Then the earth shook and trembled;
The foundations of heaven quaked and were shaken,
Because He was angry.
Smoke went up from His nostrils,
And devouring fire from His mouth;
Coals were kindled by it.
He bowed the heavens also, and came down
With darkness under His feet.
He rode upon a cherub, and flew;
And He was seen upon the wings of the wind.
He made darkness canopies around Him,
Dark waters and thick clouds of the skies.
From the brightness before Him
Coals of fire were kindled.
The Lord thundered from heaven,
And the Most High uttered His voice.
He sent out arrows and scattered them;
Lightning bolts, and He vanquished them.
Then the channels of the sea were seen,
The foundations of the world were uncovered,
At the rebuke of the Lord,
At the blast of the breath of His nostrils.
He sent from above, He took me,
He drew me out of many waters.
He delivered me from my strong enemy,
From those who hated me;
For they were too strong for me.
They confronted me in the day of my calamity,
But the Lord was my support.
He also brought me out into a broad place;
He delivered me because He delighted in me.
The Lord rewarded me according to my righteousness;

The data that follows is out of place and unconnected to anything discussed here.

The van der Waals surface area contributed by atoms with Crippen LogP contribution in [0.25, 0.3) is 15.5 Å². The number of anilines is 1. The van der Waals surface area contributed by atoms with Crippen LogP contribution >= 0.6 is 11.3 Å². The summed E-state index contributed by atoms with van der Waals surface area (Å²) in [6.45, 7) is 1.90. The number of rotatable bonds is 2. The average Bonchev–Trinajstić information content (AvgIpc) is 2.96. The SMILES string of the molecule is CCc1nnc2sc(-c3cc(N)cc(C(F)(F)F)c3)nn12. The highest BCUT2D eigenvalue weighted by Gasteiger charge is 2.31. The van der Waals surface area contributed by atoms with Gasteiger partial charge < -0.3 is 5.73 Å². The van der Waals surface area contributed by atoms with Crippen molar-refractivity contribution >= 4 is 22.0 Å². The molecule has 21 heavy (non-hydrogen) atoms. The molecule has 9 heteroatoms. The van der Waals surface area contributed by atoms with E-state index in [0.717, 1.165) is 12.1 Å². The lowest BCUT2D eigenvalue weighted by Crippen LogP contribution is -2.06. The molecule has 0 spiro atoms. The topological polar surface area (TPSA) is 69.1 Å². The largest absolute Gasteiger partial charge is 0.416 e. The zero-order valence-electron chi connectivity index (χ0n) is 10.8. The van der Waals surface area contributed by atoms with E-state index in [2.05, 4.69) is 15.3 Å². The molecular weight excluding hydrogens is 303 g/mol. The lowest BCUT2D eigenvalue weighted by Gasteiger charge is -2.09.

According to the cleanness of my hands
He has recompensed me.
For I have kept the ways of the Lord,
And have not wickedly departed from my God.
For all His judgments were before me;
And as for His statutes, I did not depart from them.
I was also blameless before Him,
And I kept myself from my iniquity.
Therefore the Lord has recompensed me
According to my righteousness,
According to my cleanness in His eyes.
With the merciful You will show Yourself merciful;
With a blameless man You will show Yourself blameless;
With the pure You will show Yourself pure;
And with the devious You will show Yourself shrewd.
You will save the humble people;
But Your eyes are on the haughty,
That You may bring them down.
For You are my lamp, O Lord;